Interview: Lina Caicedo, Archive Producer

“Archive research can become really obsessive. At some point you have to say ‘stop, this is enough, we don’t need anymore. Let’s work with what we have.’”

Constructed from over 500 hours of never-before-seen footage, Diego Maradona presents an astounding accomplishment in archival research. We spoke with Archive Producer Lina Caicedo about the making of the film.

In a few words, could you describe your role as Archive Producer?

I was responsible for handling all of the Spanish language and Latin American archive, which included: researching, pre-selecting and organising the audio-visual material, as well as negotiating deals and clearing the copyright of the archive used.

How did your career in the industry begin?

I had been working in the financial industry for about five years after I left university. It was one of those jobs that I took because I had no idea what I wanted to do and just needed work. But I hated it! It was like wearing a mask every single day. About four years into the job, I knew that I had to get out. But the fear of not knowing where to go and what it was that I wanted to do exactly was quite daunting.

In my free-time I started taking up extra-curricular activities to engage with my creativity, one of which was volunteering at a local film festival, where I was given the opportunity to help curate small film events. I really enjoyed it and connected with some interesting people, including a very motivating film-maker (now a very good friend), who inspired me to make my first short film. Very soon after, I decided to leave my job and start from scratch in film by becoming a runner at a TV production company. From that moment on, everything changed.

How did DIEGO MARADONA come to you? How early did you get involved?

I had been working as a researcher at a television production company for about two years. I had been lucky enough to work with an incredible archive producer called Miriam Walsh, who not only has a wealth of experience under her belt, but also taught me to see archive in a different way. It was through working with Miriam that I started becoming more curious about the ways in which archive could be used in documentary, which later led me to want to work with film-makers that were really pushing the boundaries of how they used archive in their films.

I have always been a fan of Asif Kapadia’s work and one day I came across a Film4 interview where he discussed the filmmaking process on Amy — he spoke about the forensic research that had been carried out, the layers to the story and the importance of the archive. I think perhaps what caught my attention the most, was the fact that he didn’t know much about his protagonist before making his film, he didn’t work with scripts either, rather he discovered the story and who they were through the process. This felt like a really unique way of working and I wanted to explore a different way of film-making, so I sent my CV to Asif’s company and about 6 months later, received an email saying that he was making a film about Diego Maradona and whether I wanted to come in for an interview. When I started on the production, On The Corner had only just signed a contract with Diego, so I came in at the very early stages. Trump hadn’t yet been elected. That is how long we’ve been working on this film. It feels like a lifetime.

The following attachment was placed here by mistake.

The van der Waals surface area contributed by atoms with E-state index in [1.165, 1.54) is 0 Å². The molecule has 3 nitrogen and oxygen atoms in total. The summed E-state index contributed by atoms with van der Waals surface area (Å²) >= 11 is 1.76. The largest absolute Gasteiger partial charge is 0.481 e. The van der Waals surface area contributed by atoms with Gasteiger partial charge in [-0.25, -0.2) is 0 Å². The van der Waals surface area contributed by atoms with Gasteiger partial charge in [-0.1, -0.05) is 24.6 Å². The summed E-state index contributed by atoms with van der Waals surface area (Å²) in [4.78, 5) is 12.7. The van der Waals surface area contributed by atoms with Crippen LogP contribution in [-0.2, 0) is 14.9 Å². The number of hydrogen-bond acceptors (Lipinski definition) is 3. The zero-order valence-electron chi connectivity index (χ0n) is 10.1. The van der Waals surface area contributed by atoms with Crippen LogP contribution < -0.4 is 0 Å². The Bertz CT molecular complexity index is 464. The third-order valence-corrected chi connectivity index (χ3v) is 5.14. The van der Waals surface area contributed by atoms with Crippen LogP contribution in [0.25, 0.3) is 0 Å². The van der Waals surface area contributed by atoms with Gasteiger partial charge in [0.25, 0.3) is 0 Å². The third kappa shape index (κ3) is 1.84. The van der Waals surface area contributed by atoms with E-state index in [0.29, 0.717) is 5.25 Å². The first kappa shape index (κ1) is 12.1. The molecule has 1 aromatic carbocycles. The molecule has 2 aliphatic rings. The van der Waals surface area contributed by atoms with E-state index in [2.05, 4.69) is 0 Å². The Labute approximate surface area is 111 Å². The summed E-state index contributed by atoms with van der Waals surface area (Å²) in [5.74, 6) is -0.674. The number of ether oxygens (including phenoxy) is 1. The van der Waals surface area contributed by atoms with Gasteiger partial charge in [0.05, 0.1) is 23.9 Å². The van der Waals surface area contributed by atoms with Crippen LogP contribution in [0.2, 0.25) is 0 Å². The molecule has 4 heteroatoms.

How did you gather over 500 hours of previously unseen footage? What was the process like?

When Fiammetta and I started on the project, On The Corner had recently secured access to the archive footage of two cameramen who had closely followed Diego’s football career between 1981 and 1991. So, there was already a good amount of footage for us to get our teeth into — mostly football footage, shot at pitch level, as well as some home family footage. However, the material was really disorganised, there were duplicates of everything or different versions of the same thing. Furthermore, nothing had been dated or logged, so, we had to go back to basics — namely, create a very tight timeline, organise the footage and give it context. Once we were able to establish what there was , we were able to decipher what was missing and just how much more archive was required to tell our story. This is the moment that the archive research really begins, which involved reaching out to various broadcasters in the UK, France, Spain, Latin-America and Italy, as well as private collectors, journalists, friends of Diego, as well as Diego’s family. We cast the net wide. Every single person that we spoke to or interviewed, we would ask them about archive. Any person that had written about Diego, met Diego, interviewed Diego, we would ask them about archive. Every documentary that we watched with good archive material, we would trace the archive sources. Every article we read with a key piece of information we would try to track some related archive — was it filmed? Is there a photo? It was like detective work, trying to piece together a very big puzzle. Once the material started to come in, it would be logged and translated, so that Asif and Chris King (Editor) could watch it.

How did the archive sector Argentina differ from the UK?

It took me a while to get used to the fact that the archive sector in Latin-America is not as developed or as well funded as it is in the US and the UK. This made the archive research and clearing process extremely slow and often frustrated by bureaucratic procedures typical of Latin America. There isn’t a whole structure of people exclusively dedicated to archive, who can give you clear answers with solid results. Everything is quite elusive and you sort of have to find your own way.